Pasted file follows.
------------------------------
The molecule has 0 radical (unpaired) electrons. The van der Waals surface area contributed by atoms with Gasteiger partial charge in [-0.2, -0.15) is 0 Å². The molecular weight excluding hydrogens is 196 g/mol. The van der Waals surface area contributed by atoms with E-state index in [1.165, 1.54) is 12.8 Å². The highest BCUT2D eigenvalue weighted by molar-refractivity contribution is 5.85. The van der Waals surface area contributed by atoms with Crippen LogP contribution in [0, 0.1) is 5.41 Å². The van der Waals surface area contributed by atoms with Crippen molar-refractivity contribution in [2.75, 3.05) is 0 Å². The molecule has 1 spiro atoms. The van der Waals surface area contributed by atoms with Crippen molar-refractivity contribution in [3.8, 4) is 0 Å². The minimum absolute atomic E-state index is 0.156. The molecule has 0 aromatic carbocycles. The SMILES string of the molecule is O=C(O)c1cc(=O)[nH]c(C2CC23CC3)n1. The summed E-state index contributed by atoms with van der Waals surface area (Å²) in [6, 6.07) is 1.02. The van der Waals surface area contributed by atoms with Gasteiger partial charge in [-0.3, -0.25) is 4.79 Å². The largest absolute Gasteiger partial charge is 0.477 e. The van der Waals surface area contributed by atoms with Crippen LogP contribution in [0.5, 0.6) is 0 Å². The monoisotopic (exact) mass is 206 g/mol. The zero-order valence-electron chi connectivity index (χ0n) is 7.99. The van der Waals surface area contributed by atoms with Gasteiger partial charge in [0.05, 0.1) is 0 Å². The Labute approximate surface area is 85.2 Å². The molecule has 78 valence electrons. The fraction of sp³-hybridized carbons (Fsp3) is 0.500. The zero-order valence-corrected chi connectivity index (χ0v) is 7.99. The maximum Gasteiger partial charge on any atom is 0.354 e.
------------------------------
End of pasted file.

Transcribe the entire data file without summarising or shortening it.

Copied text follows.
The molecule has 0 radical (unpaired) electrons. The van der Waals surface area contributed by atoms with Gasteiger partial charge in [-0.2, -0.15) is 0 Å². The molecular weight excluding hydrogens is 196 g/mol. The van der Waals surface area contributed by atoms with E-state index in [1.165, 1.54) is 12.8 Å². The highest BCUT2D eigenvalue weighted by molar-refractivity contribution is 5.85. The van der Waals surface area contributed by atoms with Crippen LogP contribution in [0, 0.1) is 5.41 Å². The van der Waals surface area contributed by atoms with Crippen molar-refractivity contribution in [2.75, 3.05) is 0 Å². The molecule has 1 spiro atoms. The van der Waals surface area contributed by atoms with Crippen molar-refractivity contribution in [3.8, 4) is 0 Å². The minimum absolute atomic E-state index is 0.156. The molecule has 0 aromatic carbocycles. The SMILES string of the molecule is O=C(O)c1cc(=O)[nH]c(C2CC23CC3)n1. The summed E-state index contributed by atoms with van der Waals surface area (Å²) in [6, 6.07) is 1.02. The van der Waals surface area contributed by atoms with Gasteiger partial charge in [-0.3, -0.25) is 4.79 Å². The largest absolute Gasteiger partial charge is 0.477 e. The van der Waals surface area contributed by atoms with Crippen LogP contribution in [0.5, 0.6) is 0 Å². The monoisotopic (exact) mass is 206 g/mol. The zero-order valence-electron chi connectivity index (χ0n) is 7.99. The van der Waals surface area contributed by atoms with Gasteiger partial charge in [0.05, 0.1) is 0 Å². The Labute approximate surface area is 85.2 Å². The molecule has 78 valence electrons. The fraction of sp³-hybridized carbons (Fsp3) is 0.500. The zero-order valence-corrected chi connectivity index (χ0v) is 7.99. The maximum Gasteiger partial charge on any atom is 0.354 e.